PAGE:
Burn Permits and Restrictions

Questions and answers about fires and burning in Hauser Lake.

By Chief Simms

When do I need a burning permit?

Permits for burning are required during the Idaho Closed Burning Season which is usually from May 10 through October 20. Recreational fires do not require a permit but can be no larger than 3 feet in diameter and no more than 2 foot high in fuel. Outside of that time frame, as long as there is not a Burn Ban in effect, no permit is needed. Please note that the State of Idaho sometimes does extend the permit season beyond those dates, so this can change from time to time.

Click here for a press release from the Idaho Department of Lands (IDOL) about burn permit requirements.

Where can I get a permit?

Permits, when required, for hand stacked yard waste may be obtained online or at the fire station.

This the ‘self service’ online burn permit (and renewal) available as long as burning is allowed, for free, through the IDOL: burnpermits.idaho.gov

It is important that the permit holder has a permit in possession when they are burning. If you have trouble with the link, you can also still fill out a paper form, found in the white cabinet in the front of the Hauser Lake Fire Station.

All other types of permits (slash, machine stacked slash, etc.) need to be obtained from the Idaho Department of Lands, 3258 West Industrial Loop, Coeur d’Alene.

What if no one is at the fire station to issue a permit?

Please fill out the form in the white box/cabinet at the front of the fire station. Fill out two copies, one to take with you and one to leave in the box. You can also use the online link shown above to obtain a permit.

What does a permit cost?

Permits in the Hauser Lake Fire District are issued at no cost.

Will the fire department still come out if I am burning with a permit?

Even if you have a permit the fire department may still respond if called. If there is a complaint due to smoke from your fire we may have to extinguish the fire even if you have a permit.

When is burning banned?

When weather conditions dictate burning may be banned, which means no open flames of any kind. Watch for Burn Ban signs as you drive into the area for a ban notice.

Are there any other restrictions?

Yes!

  • The only items you can burn are wood and paper products;
  • you must call the Idaho Department of Environmental Quality at 208-666-4609 or visit their website;
  • you must have shovel and water on hand;
  • and you must be the property owner.

 

House Number Signs

House number signs may be purchased for only $15 through the HLFD.

Will the fire department, ambulance or sheriff be able to find your house when you need them? Precious time is often lost trying to find the right address. The numbers are small or they might be large enough but, because of color or placement, are hard to see—especially if it is dark, foggy or bad weather.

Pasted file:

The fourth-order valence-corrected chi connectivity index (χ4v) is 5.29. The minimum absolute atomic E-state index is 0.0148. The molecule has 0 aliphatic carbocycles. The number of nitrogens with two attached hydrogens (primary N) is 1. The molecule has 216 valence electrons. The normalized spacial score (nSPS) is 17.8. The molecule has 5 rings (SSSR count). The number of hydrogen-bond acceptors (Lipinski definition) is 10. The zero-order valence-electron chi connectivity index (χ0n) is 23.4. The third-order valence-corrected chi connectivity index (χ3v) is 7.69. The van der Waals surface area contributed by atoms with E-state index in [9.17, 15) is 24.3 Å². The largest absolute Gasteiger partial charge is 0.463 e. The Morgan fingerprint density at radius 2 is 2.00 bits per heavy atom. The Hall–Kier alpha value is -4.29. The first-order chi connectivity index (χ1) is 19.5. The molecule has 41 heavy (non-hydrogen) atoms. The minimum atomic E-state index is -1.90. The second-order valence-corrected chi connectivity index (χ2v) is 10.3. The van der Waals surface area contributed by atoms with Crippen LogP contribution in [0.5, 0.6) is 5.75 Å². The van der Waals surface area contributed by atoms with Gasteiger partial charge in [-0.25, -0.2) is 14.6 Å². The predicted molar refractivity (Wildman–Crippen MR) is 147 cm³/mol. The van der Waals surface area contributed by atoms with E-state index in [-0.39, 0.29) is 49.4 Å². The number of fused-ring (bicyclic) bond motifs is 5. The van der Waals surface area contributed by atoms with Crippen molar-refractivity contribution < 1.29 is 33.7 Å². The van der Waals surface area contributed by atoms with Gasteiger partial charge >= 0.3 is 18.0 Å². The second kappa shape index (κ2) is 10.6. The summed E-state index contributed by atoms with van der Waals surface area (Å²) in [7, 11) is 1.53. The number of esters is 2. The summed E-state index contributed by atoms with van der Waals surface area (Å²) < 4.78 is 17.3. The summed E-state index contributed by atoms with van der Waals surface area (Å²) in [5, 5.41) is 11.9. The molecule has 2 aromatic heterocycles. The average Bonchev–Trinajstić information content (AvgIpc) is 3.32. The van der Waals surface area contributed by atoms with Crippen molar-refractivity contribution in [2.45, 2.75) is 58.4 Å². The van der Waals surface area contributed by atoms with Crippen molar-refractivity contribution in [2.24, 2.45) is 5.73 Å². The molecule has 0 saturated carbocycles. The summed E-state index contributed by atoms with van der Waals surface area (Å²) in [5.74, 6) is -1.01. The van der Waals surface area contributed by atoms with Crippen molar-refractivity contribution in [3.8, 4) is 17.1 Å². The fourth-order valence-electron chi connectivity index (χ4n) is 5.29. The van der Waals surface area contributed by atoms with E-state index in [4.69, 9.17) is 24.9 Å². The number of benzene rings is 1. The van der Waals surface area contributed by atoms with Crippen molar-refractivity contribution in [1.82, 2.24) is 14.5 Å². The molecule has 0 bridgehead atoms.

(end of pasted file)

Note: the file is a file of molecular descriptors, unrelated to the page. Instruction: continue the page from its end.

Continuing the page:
Address sign available through the HLFD
Identify your home with an address sign.

So that we can find you in an emergency, your address needs to be visible from the street (where your driveway meets the street, if not on the house itself) and if there is more than one home on the driveway, all should be clearly marked. It is wise to have a friend drive by your home at normal speed on a dark night when visibility is bad and tell you what your address is. This exercise can reveal if you need to change something.

To make it easy for homeowners, the Hauser Lake Volunteer Fire Department offers blue address signs, visible throughout the community, at cost—only $15.00 each. The signs are two-sided with 4-inch reflective numbers on a blue reflective background. Call the fire station at 773-1174 to order.

(An added bonus of having a well marked address is that UPS and FedEx can find you to deliver packages too!)

Hydrants and Smoke Detectors Reminder

Help us find the hydrant!

Keeping weeds cut during the spring and summer and shoveling the snow around hydrants during the winter season helps us find and use the fire hydrants when they are needed.

Remember to keep chimneys clean and your smoke detectors working. In the event of a power outage do not run open flame or catalytic heaters without making sure that there is plenty of ventilation. Electric heaters are a safer alternative indoors. If you need assistance changing smoke detector batteries, we will be more than happy to help out.

Remember that smoke detectors should be completely replaced after ten years.

Volunteer Opportunities

If you live in the Hauser Lake area, we encourage you to volunteer!

Hauser Lake Fire District map
Boundaries of the Hauser Lake Fire Protection District. Click for larger view.

If you live in the Hauser Lake area, we encourage you to volunteer! Volunteers can help in whatever capacity they are comfortable. If you are in good physical condition, can dedicate the time, and like to work with cool tools, you can volunteer as a firefighter and/or EMT.

If you don’t feel comfortable with that, have a bit less time, or are not physically able to be a full firefighter, we can still use your help and support. We have an Auxiliary that supports members during incidents and trainings and takes on various projects. We can also utilize someone who may have a particular expertise or would simply want to help out with maintenance, administrative, fire prevention or other functions.